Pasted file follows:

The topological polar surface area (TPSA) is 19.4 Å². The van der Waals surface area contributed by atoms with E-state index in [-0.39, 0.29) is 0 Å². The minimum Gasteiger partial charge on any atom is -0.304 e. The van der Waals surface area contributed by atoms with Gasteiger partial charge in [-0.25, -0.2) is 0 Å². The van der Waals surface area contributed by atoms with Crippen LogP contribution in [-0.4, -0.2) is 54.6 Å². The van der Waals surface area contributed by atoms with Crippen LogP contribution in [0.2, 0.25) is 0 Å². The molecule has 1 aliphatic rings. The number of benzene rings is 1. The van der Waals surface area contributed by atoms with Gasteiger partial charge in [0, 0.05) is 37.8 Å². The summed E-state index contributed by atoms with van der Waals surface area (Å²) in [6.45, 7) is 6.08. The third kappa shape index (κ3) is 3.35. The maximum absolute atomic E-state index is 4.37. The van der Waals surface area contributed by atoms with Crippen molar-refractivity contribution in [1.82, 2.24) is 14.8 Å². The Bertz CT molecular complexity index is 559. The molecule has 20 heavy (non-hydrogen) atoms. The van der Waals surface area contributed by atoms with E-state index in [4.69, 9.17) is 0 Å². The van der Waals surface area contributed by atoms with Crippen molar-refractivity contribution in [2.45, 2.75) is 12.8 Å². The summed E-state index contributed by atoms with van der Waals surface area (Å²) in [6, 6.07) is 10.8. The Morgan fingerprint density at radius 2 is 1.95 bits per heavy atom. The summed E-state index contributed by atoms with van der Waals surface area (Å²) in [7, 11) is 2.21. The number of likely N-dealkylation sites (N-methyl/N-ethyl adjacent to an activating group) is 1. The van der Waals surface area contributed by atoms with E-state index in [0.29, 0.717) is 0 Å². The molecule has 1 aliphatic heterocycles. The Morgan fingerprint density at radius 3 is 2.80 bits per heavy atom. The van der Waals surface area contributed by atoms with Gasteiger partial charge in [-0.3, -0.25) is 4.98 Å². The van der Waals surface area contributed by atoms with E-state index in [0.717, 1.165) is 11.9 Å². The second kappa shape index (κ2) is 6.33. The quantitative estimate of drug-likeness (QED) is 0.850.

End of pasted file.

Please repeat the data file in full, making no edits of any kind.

The topological polar surface area (TPSA) is 19.4 Å². The van der Waals surface area contributed by atoms with E-state index in [-0.39, 0.29) is 0 Å². The minimum Gasteiger partial charge on any atom is -0.304 e. The van der Waals surface area contributed by atoms with Gasteiger partial charge in [-0.25, -0.2) is 0 Å². The van der Waals surface area contributed by atoms with Crippen LogP contribution in [-0.4, -0.2) is 54.6 Å². The van der Waals surface area contributed by atoms with Crippen LogP contribution in [0.2, 0.25) is 0 Å². The molecule has 1 aliphatic rings. The number of benzene rings is 1. The van der Waals surface area contributed by atoms with Gasteiger partial charge in [0, 0.05) is 37.8 Å². The summed E-state index contributed by atoms with van der Waals surface area (Å²) in [6.45, 7) is 6.08. The third kappa shape index (κ3) is 3.35. The maximum absolute atomic E-state index is 4.37. The van der Waals surface area contributed by atoms with Crippen molar-refractivity contribution in [1.82, 2.24) is 14.8 Å². The Bertz CT molecular complexity index is 559. The molecule has 20 heavy (non-hydrogen) atoms. The van der Waals surface area contributed by atoms with E-state index in [4.69, 9.17) is 0 Å². The van der Waals surface area contributed by atoms with Crippen molar-refractivity contribution in [2.45, 2.75) is 12.8 Å². The summed E-state index contributed by atoms with van der Waals surface area (Å²) in [6, 6.07) is 10.8. The Morgan fingerprint density at radius 2 is 1.95 bits per heavy atom. The summed E-state index contributed by atoms with van der Waals surface area (Å²) in [7, 11) is 2.21. The number of likely N-dealkylation sites (N-methyl/N-ethyl adjacent to an activating group) is 1. The van der Waals surface area contributed by atoms with E-state index in [0.29, 0.717) is 0 Å². The molecule has 1 aliphatic heterocycles. The Morgan fingerprint density at radius 3 is 2.80 bits per heavy atom. The van der Waals surface area contributed by atoms with Gasteiger partial charge in [-0.3, -0.25) is 4.98 Å². The van der Waals surface area contributed by atoms with E-state index in [0.717, 1.165) is 11.9 Å². The second kappa shape index (κ2) is 6.33. The quantitative estimate of drug-likeness (QED) is 0.850.